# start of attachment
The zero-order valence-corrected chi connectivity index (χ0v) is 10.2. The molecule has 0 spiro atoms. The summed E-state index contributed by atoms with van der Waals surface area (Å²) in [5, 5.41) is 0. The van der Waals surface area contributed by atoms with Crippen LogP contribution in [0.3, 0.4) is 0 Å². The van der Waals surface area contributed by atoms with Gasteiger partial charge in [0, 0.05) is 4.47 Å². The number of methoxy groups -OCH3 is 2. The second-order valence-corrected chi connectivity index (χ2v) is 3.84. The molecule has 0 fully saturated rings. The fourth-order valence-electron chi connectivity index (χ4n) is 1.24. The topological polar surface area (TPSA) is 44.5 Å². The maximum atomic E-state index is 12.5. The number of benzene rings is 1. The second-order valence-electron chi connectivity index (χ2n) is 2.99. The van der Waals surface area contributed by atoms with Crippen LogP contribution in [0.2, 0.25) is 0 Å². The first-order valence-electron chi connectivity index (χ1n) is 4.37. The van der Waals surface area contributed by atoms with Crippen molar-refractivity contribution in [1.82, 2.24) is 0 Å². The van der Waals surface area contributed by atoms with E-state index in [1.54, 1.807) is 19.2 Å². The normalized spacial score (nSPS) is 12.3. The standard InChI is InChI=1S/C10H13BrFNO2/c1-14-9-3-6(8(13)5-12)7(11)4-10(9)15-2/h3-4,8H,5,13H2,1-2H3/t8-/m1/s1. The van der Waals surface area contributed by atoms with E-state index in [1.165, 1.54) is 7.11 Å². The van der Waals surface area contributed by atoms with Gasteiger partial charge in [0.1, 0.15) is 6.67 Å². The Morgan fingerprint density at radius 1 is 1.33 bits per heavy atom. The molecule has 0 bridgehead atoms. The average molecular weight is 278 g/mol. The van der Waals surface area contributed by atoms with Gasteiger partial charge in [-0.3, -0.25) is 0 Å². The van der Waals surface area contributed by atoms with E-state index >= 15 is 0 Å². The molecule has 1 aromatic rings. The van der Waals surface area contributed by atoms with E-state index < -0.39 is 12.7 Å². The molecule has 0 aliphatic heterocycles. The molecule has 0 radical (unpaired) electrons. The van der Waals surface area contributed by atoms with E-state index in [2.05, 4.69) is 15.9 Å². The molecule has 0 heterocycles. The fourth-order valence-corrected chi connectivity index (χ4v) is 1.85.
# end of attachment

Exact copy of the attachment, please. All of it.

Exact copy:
The zero-order valence-corrected chi connectivity index (χ0v) is 10.2. The molecule has 0 spiro atoms. The summed E-state index contributed by atoms with van der Waals surface area (Å²) in [5, 5.41) is 0. The van der Waals surface area contributed by atoms with Crippen LogP contribution in [0.3, 0.4) is 0 Å². The van der Waals surface area contributed by atoms with Gasteiger partial charge in [0, 0.05) is 4.47 Å². The number of methoxy groups -OCH3 is 2. The second-order valence-corrected chi connectivity index (χ2v) is 3.84. The molecule has 0 fully saturated rings. The fourth-order valence-electron chi connectivity index (χ4n) is 1.24. The topological polar surface area (TPSA) is 44.5 Å². The maximum atomic E-state index is 12.5. The number of benzene rings is 1. The second-order valence-electron chi connectivity index (χ2n) is 2.99. The van der Waals surface area contributed by atoms with Crippen LogP contribution in [0.2, 0.25) is 0 Å². The first-order valence-electron chi connectivity index (χ1n) is 4.37. The van der Waals surface area contributed by atoms with Crippen molar-refractivity contribution in [1.82, 2.24) is 0 Å². The van der Waals surface area contributed by atoms with E-state index in [1.54, 1.807) is 19.2 Å². The normalized spacial score (nSPS) is 12.3. The standard InChI is InChI=1S/C10H13BrFNO2/c1-14-9-3-6(8(13)5-12)7(11)4-10(9)15-2/h3-4,8H,5,13H2,1-2H3/t8-/m1/s1. The van der Waals surface area contributed by atoms with E-state index in [1.165, 1.54) is 7.11 Å². The van der Waals surface area contributed by atoms with Gasteiger partial charge in [0.1, 0.15) is 6.67 Å². The Morgan fingerprint density at radius 1 is 1.33 bits per heavy atom. The molecule has 0 bridgehead atoms. The average molecular weight is 278 g/mol. The van der Waals surface area contributed by atoms with Gasteiger partial charge in [-0.3, -0.25) is 0 Å². The van der Waals surface area contributed by atoms with E-state index >= 15 is 0 Å². The molecule has 1 aromatic rings. The van der Waals surface area contributed by atoms with E-state index < -0.39 is 12.7 Å². The molecule has 0 aliphatic heterocycles. The molecule has 0 radical (unpaired) electrons. The van der Waals surface area contributed by atoms with E-state index in [2.05, 4.69) is 15.9 Å². The molecule has 0 heterocycles. The fourth-order valence-corrected chi connectivity index (χ4v) is 1.85.